My journey with voice training goes back generations.
My grandmother was a beautiful woman and tall, too, at 5’ 8’’. She had dark hair, amber brown eyes and a willowy figure. Born into a fairly affluent family, by the time she was 11 her father’s alcoholism had drunk them into terrible poverty. Despite being academically bright, her family’s plight meant that she began her working life in a sewing factory aged just 12.
By the time she reached her late teens, her seamstress skills had earned her a reasonably well-paid job in Manchester lining high-end coats bound for ladies far more comfortably off than her. Back in the early 1930s, theatrical repertory companies toured the country and my grandmother loved to watch their shows. I remember her telling me that the actors, with their beautiful voices, stylish clothing and eccentric ways, seemed like movie stars to ordinary people, and certainly to her. One day she was on a bus to Wigan when she realised she was being stared at. She immediately recognised the man as one of the lead actors from the latest theatrical troupe to hit town. He smiled at her and said, “my dear, you are lovely”. She blushed and said, “thank you very much”. Apparently, as she uttered those words, the actor’s nose wrinkled in distaste and he said, “oh dear, the voice does not match the face” and turned away. My grandmother was cut to the quick and became highly self-conscious about her voice ever after.
This offhand comment so affected her that when she had children, they were packed off to elocution lessons as soon as they were old enough. As her granddaughter, I was brought up to speak “properly” and was constantly corrected on my grammar and pronunciation. Aged nine, we moved to an area with a strong local accent and, being a natural mimic, I began to copy the people around me. This became more pronounced when I got to secondary school where I was picked on for being posh by the other kids. My parents were not pleased with the change in my speech and, age 11, I was sent to weekly elocution lessons with the indomitable but brilliant Florence Bolton.
At the time I wanted to be an actress and loved to copy accents and voices, so I welcomed the classes. However, I had already made up my mind that I never wanted to entirely erase my own accent. I’m from Lancashire and I’ve always been fiercely proud of my roots. I had no intention of losing my natural voice, to do so would have felt like a betrayal. Of course, I wasn’t going to tell my parents that as they might have stopped sending me to class.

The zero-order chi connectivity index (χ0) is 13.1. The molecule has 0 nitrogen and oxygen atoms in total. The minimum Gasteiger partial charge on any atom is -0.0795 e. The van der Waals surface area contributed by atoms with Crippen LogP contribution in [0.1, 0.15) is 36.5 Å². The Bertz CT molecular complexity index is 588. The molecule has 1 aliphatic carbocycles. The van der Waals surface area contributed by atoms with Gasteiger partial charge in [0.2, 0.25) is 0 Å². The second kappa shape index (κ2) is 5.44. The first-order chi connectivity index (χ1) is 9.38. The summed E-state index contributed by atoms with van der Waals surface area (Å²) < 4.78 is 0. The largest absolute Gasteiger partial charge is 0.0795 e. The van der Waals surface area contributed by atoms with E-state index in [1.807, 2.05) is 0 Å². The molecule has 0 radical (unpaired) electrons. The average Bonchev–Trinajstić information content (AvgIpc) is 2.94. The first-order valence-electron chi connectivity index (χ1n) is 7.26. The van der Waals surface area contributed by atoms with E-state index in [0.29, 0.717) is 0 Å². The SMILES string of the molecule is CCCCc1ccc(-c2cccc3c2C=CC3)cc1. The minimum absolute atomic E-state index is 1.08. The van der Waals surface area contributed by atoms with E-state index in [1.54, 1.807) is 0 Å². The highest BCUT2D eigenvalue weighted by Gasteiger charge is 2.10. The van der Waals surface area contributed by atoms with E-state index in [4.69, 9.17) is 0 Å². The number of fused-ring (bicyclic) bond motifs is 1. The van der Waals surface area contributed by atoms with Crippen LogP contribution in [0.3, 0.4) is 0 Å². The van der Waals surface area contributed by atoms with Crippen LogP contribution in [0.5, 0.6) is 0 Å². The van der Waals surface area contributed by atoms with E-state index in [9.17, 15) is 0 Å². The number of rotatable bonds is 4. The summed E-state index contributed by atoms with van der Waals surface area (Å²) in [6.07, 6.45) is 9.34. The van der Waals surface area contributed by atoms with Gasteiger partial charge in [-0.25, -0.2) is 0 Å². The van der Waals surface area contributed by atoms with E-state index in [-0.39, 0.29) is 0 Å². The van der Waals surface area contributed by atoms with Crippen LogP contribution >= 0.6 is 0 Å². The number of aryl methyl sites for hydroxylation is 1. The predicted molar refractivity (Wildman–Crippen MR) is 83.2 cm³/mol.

Mrs Bolton was in her mid-70s when I started and you might have expected that the age gap meant we had nothing in common. But we found a connection in our deep love of language and literature. She was a marvellous teacher and I flew through my exams but, after eight years of classes, Mrs Bolton became increasingly frail and forgetful and eventually ended up in hospital where I went to see her. On my last visit she took hold of my hand and asked me to take over her pupils and begin teaching. I was 19 at the time and, although flattered, I knew I was too young to be taken seriously as a teacher. She died a few weeks later. I still miss her.
It took 20 years but eventually I found my way back to voice coaching. I didn’t plan it but somehow it found me. I was just about to move to a new house and the rental agency sent a plumber round to do an appliance check and we got chatting. He told me that he’d decided to become an actor and was looking for a voice coach and asked if I knew of any. A few months later I began to teach him; soon other actors he knew followed. Slowly but surely my business began to grow and I started to teach people from all walks of life, from an author who wanted to address large audiences to talk about her book to a yoga instructor who wanted a more meditative voice.
Not everyone who takes classes wants to lose their accent or learn a new one, many just want to be a more confident public speaker. Others want a voice which is softer and easier on the ear than their original sound. I’m always amazed at the many ways in which voice coaching can help people and get them where they want to go.
Over the years, I have realised there is a common thread which connects all these varying worlds together: the ability to tell a tale. All public speaking is a version of storytelling – if you can convey a story well you can enthral your audience, whether your subject is tax law or a Shakespearean soliloquy. I teach all my pupils correct breathing regardless of whether they are an actor or a doctor as no one can speak properly unless they are using intercostal diaphragmatic breathing. I also try to improve diction and emphasis on key words. You may have noticed while watching TV that the current fashion is to garble dialogue to the point where the sense of an entire plot line can be lost.
Over the years I have taught a range of accents from general American to Brummie, but teaching Received Pronunciation is still my favourite. “Speaking posh” is considered old-fashioned in some quarters, but it allows a performer to be versatile and opens up so many possibilities. One thing that angers me about the current ‘industry’ is how bogged down it is by actors who have been to public school. It is increasingly difficult for performers from lower socio-economic backgrounds to get the same training or opportunities, and the industry is blander because of it.
I feel so strongly about the growing divide that I purposefully keep my fees affordable. I want anyone to be able to attend a class of mine, even if they are on a zero hours contract.
Times have changed and over the years I have evolved, deviating from Mrs Bolton’s teaching style, but I still carry her core values and I hope I am encouraging my pupils to have the same love of language, speech and performance that she gave to me.
For more information about Claire’s business, follow this link: www.clairefleetneedle.co.uk